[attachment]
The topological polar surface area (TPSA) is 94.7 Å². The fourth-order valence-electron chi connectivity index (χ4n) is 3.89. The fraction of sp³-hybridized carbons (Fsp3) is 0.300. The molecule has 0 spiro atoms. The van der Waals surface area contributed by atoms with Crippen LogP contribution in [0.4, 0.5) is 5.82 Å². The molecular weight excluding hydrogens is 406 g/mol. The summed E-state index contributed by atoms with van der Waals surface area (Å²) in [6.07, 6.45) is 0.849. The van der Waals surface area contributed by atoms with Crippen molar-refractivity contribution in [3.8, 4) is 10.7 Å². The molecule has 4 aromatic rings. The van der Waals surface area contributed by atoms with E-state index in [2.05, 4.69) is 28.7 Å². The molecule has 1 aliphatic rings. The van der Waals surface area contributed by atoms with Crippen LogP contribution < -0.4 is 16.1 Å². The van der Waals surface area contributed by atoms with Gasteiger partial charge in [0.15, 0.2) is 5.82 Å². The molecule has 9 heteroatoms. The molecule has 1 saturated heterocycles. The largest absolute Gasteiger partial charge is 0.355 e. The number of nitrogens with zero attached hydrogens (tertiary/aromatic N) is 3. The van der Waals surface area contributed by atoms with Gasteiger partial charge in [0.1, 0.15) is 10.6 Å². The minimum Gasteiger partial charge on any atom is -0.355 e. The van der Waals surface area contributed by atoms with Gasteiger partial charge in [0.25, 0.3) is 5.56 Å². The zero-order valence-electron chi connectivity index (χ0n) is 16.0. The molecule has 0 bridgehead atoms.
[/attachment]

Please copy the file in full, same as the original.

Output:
The topological polar surface area (TPSA) is 94.7 Å². The fourth-order valence-electron chi connectivity index (χ4n) is 3.89. The fraction of sp³-hybridized carbons (Fsp3) is 0.300. The molecule has 0 spiro atoms. The van der Waals surface area contributed by atoms with Crippen LogP contribution in [0.4, 0.5) is 5.82 Å². The molecular weight excluding hydrogens is 406 g/mol. The summed E-state index contributed by atoms with van der Waals surface area (Å²) in [6.07, 6.45) is 0.849. The van der Waals surface area contributed by atoms with Crippen molar-refractivity contribution in [3.8, 4) is 10.7 Å². The molecule has 4 aromatic rings. The van der Waals surface area contributed by atoms with E-state index in [2.05, 4.69) is 28.7 Å². The molecule has 1 aliphatic rings. The van der Waals surface area contributed by atoms with Crippen LogP contribution < -0.4 is 16.1 Å². The van der Waals surface area contributed by atoms with Gasteiger partial charge in [0.15, 0.2) is 5.82 Å². The molecule has 9 heteroatoms. The molecule has 1 saturated heterocycles. The largest absolute Gasteiger partial charge is 0.355 e. The number of nitrogens with zero attached hydrogens (tertiary/aromatic N) is 3. The van der Waals surface area contributed by atoms with Gasteiger partial charge in [0.1, 0.15) is 10.6 Å². The minimum Gasteiger partial charge on any atom is -0.355 e. The van der Waals surface area contributed by atoms with Gasteiger partial charge in [0.25, 0.3) is 5.56 Å². The zero-order valence-electron chi connectivity index (χ0n) is 16.0. The molecule has 0 bridgehead atoms.